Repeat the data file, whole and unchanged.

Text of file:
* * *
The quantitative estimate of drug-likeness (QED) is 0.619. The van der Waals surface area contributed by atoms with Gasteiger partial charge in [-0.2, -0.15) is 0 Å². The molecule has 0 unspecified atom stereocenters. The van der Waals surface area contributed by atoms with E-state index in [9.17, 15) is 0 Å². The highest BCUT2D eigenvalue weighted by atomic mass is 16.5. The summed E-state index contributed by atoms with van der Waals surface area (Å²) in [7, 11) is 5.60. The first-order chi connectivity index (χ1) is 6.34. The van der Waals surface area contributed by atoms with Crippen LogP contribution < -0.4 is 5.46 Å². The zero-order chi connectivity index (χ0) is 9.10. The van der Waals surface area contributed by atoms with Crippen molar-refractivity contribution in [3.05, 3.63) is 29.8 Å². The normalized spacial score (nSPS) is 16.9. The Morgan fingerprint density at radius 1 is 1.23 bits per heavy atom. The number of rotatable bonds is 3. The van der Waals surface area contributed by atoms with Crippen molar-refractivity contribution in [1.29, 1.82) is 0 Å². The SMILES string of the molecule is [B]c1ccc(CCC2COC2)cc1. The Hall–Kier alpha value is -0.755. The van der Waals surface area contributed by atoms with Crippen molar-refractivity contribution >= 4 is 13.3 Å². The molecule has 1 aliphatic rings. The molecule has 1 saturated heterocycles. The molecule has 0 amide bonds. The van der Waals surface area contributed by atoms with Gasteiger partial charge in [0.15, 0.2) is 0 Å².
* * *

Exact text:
The quantitative estimate of drug-likeness (QED) is 0.619. The van der Waals surface area contributed by atoms with Gasteiger partial charge in [-0.2, -0.15) is 0 Å². The molecule has 0 unspecified atom stereocenters. The van der Waals surface area contributed by atoms with E-state index in [9.17, 15) is 0 Å². The highest BCUT2D eigenvalue weighted by atomic mass is 16.5. The summed E-state index contributed by atoms with van der Waals surface area (Å²) in [7, 11) is 5.60. The first-order chi connectivity index (χ1) is 6.34. The van der Waals surface area contributed by atoms with Crippen LogP contribution < -0.4 is 5.46 Å². The zero-order chi connectivity index (χ0) is 9.10. The van der Waals surface area contributed by atoms with Crippen molar-refractivity contribution in [3.05, 3.63) is 29.8 Å². The normalized spacial score (nSPS) is 16.9. The Morgan fingerprint density at radius 1 is 1.23 bits per heavy atom. The number of rotatable bonds is 3. The van der Waals surface area contributed by atoms with Crippen molar-refractivity contribution in [1.29, 1.82) is 0 Å². The SMILES string of the molecule is [B]c1ccc(CCC2COC2)cc1. The Hall–Kier alpha value is -0.755. The van der Waals surface area contributed by atoms with Crippen molar-refractivity contribution >= 4 is 13.3 Å². The molecule has 1 aliphatic rings. The molecule has 1 saturated heterocycles. The molecule has 0 amide bonds. The van der Waals surface area contributed by atoms with Gasteiger partial charge in [0.15, 0.2) is 0 Å².